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Uncertainty

Uncertainty was the working title of a recent presentation to the 556th Board of Directors meeting for the California Association of Realtors®. Uncertainty is behind much of what is driving our housing market and indeed our economy right now. Given the constant negative drumbeat of the media, people are uncertain about impeachment, Brexit, trade wars, the stock market, gas prices, vaping, you name it– it’s probably bad. And that makes people uncertain. If anything drives us into a recession, it will be uncertainty. In spite of a return to record low interest rates, people aren’t buying homes because of uncertainty.

Is that uncertainty warranted? Well, it depends on who you talk to. There are experts who predict a recession starting sometime in 2020. There are other experts who predict that the current underlying economy is sound and sustainable for the foreseeable future. As usual, I agree with the experts. It’s the whims of human nature I’m not so sure about.

Consumer confidence dropped a bit in September but intermittent short- term variations do not create a trend – until they go on for a while. Continued uncertainty will continue to diminish consumer confidence in the expansion. For example, nearly 15% of properties under contract have fallen out of escrow so far in 2019. That’s not an unusually high number but it’s usually because buyers couldn’t come up the down payment or qualify for the mortgage. This year the reason nearly half fell out of escrow was not inability to qualify or come up with the down, they were simply uncertain and changed their minds about buying a home right now.

But enough about stuff we have no control over, what’s happening in our local housing market?

For the first seven months of the year we were trailing last year’s sales volume. But surprisingly strong demand in August and September pushed year-to-date sales past 2018 in August and increased the margin to a 2% advantage in September (8,194 / 8,358). Unless everything tanks between now and year-end we’ll post a decent year. Nowhere close to our 2017 volume (9,013 YTD), but pretty good all the same.

Prices continue to appreciate, albeit at a rate about half that of prior years. Since 2014 we’ve averaged nearly 7% appreciation year-over-year. Year-to-date we’re only up about 3% over last year ($374,391/ $384,452). That slow-but-steady rise propelled California median price to an all-time high of $617,410 in August. That’s definitely good news IF you are a homeowner. If you’re not, well, it’s not so good. Because every rise in home price keep a few more people from entering the market.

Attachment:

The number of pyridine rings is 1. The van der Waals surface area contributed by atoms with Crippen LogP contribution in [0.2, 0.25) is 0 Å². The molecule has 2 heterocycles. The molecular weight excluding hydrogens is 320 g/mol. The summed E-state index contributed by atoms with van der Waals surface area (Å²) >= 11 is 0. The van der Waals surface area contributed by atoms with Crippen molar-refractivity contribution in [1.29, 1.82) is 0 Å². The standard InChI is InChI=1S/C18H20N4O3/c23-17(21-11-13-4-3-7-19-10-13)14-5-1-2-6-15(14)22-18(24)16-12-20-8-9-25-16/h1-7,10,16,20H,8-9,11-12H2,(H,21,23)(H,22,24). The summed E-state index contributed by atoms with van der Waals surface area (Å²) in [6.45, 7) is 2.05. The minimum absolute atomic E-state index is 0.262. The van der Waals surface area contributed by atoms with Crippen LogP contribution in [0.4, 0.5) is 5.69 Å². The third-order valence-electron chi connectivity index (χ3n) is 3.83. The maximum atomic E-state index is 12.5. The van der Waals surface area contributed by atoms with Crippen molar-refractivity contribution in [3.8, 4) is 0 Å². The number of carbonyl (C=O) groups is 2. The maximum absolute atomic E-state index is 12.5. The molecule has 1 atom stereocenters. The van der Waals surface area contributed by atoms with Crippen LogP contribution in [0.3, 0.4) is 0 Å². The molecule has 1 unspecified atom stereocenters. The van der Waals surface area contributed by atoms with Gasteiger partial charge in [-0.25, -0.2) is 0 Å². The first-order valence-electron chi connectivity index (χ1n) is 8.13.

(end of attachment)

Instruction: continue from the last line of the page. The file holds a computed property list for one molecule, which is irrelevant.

An interesting slide from our last meeting shows the out-migration from Coastal California landing primarily in the Inland Empire as people are priced out of those areas.

But out-migration from our region is overwhelmingly out of state with Texas and Arizona being the principal recipients. Surprisingly the #3 destination for folks moving from the IE is Kern County (Bakersfield! Really?), but 9 of the top 10 are moving out of state. So, people move to our area when they’re priced out of coastal regions and when they hit their limit with us, they hit the road out of state. And $4.00+ gas prices really don’t help our commuters at all.

So, are we headed for a recession? Probably, at some point, maybe sooner, maybe later. In his recent address, our C.A.R. CEO Joel Singer predicted that we will definitely have a recession ‘sometime before 2035’. And we were reminded of the cardinal rule of forecasting – Never give a number and a date in the same sentence. Good advice.

Written by Gene Wunderlich, Sr. Staff Writer

Gene Wunderlich is the Government Affairs Director for Southwest Riverside County Association of Realtors. If you have questions on the market please contact me at GAD@srcar.org or to keep up with the latest legislative and real estate trends go to http://gadblog.srcar.org/.

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